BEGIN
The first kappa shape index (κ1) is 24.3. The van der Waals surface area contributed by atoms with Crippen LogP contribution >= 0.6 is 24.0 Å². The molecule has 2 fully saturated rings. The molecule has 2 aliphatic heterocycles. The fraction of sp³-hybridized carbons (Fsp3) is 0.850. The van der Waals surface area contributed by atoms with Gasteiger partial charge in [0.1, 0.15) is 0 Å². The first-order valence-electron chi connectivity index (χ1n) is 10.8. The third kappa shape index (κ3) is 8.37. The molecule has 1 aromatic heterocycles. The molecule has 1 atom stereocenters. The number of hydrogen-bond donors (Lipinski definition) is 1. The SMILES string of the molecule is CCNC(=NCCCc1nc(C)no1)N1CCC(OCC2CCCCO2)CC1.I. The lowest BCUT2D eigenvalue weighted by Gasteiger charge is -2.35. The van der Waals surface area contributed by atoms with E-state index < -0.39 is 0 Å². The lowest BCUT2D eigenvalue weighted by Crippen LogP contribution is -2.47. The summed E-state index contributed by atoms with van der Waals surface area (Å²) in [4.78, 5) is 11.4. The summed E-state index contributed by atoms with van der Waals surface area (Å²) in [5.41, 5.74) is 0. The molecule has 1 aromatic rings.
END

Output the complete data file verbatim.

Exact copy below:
The first kappa shape index (κ1) is 24.3. The van der Waals surface area contributed by atoms with Crippen LogP contribution >= 0.6 is 24.0 Å². The molecule has 2 fully saturated rings. The molecule has 2 aliphatic heterocycles. The fraction of sp³-hybridized carbons (Fsp3) is 0.850. The van der Waals surface area contributed by atoms with Gasteiger partial charge in [0.1, 0.15) is 0 Å². The first-order valence-electron chi connectivity index (χ1n) is 10.8. The third kappa shape index (κ3) is 8.37. The molecule has 1 aromatic heterocycles. The molecule has 1 atom stereocenters. The number of hydrogen-bond donors (Lipinski definition) is 1. The SMILES string of the molecule is CCNC(=NCCCc1nc(C)no1)N1CCC(OCC2CCCCO2)CC1.I. The lowest BCUT2D eigenvalue weighted by Gasteiger charge is -2.35. The van der Waals surface area contributed by atoms with E-state index < -0.39 is 0 Å². The lowest BCUT2D eigenvalue weighted by Crippen LogP contribution is -2.47. The summed E-state index contributed by atoms with van der Waals surface area (Å²) in [4.78, 5) is 11.4. The summed E-state index contributed by atoms with van der Waals surface area (Å²) in [5.41, 5.74) is 0. The molecule has 1 aromatic rings.